With your every online move been snooped on these days, more and more tools are being developed to protect you against spying. The Electronic Frontier Foundation worked hard on their open source tool to help citizens retain some privacy while browsing the World Wide Web. What they came up with is called Privacy Badger, a web browser add-on that will block any third-party tracking automatically by pro-actively analyzing and scanning for any type of tracking.
Privacy Badger does not collect any data from your browsing. It does not create a blacklist of any sort either, ensuring that even the add-on itself does not have a tracking history. Instead of keeping a database, Privacy Badger will effectively block any cookies based on whether or not it performs data collection without your consent. Cookies will often collect information such as pages you visit, location, computer system and software information. Based on that type of cookie action, Privacy Badger will block them for you.
So why not turn cookies off on your browser? Well, often that will cause issues when loading various websites, and there is such a thing as necessary and useful cookies that are not out to prowl on your data. For that reason, properly coded apps such as Privacy Badger are popular, because they successfully block the tracking cookies without disrupting websites or the flow and speed loading of pages.
You will notice that some ads will no longer display while having Privacy Badger activated. Although it is not an ad blocker, it was actually based off Adblock Plus and was modified into a tracking blocker instead. Since some ads also contain tracking cookies and such that would undermine your privacy, the add-on takes care of blocking those as well.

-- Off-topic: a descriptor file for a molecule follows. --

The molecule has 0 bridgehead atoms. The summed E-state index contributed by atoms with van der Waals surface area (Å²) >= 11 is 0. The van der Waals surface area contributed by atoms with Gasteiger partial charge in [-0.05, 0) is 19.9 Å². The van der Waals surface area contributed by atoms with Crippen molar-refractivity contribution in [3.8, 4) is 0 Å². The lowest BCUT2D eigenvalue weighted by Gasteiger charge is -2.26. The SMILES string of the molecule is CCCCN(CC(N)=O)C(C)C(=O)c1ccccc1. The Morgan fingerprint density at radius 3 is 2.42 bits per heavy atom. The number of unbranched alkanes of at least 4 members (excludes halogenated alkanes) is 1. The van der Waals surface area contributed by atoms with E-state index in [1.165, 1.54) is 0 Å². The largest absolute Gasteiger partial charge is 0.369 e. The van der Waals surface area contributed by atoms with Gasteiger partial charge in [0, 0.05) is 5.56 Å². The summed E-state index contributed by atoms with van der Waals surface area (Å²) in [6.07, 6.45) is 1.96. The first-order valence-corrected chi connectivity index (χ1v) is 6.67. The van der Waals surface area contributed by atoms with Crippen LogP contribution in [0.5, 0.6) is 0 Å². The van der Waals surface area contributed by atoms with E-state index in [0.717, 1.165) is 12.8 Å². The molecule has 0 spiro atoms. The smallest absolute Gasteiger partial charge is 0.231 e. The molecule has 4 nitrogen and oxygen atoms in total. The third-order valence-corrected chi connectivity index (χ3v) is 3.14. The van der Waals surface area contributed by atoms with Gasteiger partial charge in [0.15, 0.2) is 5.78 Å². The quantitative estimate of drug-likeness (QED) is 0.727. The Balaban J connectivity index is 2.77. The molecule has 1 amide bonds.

Privacy Badger alpha is available for Chrome or Firefox. Once installed, you can track what it has blocked during your browsing using a color coded system. Red is used to mark blocked trackers, Yellow means no cookies or referrers are sent to the tracker and Green means no tracking detected. You can override the add-on and turn it off for a specific website if you wanted to by clicking on the Privacy Badger icon.
One place where we think Privacy Badger is not 100% protecting you from tracking is the rather large whitelist of popular websites they chose to exclude. They did not want the big popular sites to have any kind of issues. After all, some things can stop working due to blocked cookies even with the best software, and with this one being open sourced but just barely out in alpha mode, this was the choice they made. However, it is said that this list is possibly going to be removed due to many of the sites not wanting to request user consent for tracking.
We believe this is a good tactic for tools like Privacy Badger to apply. If security and privacy tools such as this one grow in popularity. The larger players will have to think twice about not wanting to request consent to track or to even track their visitors at all.
Although in early phase, we really like the add-on and being open sourced can help ensure an effective and continual development. If you already use Adblock Plus, Disconnect, Ghostery or a combination of those, there is no need to change to Privacy Badger at the moment, unless you really don’t want there to be a blacklist database used for previously blocked trackers.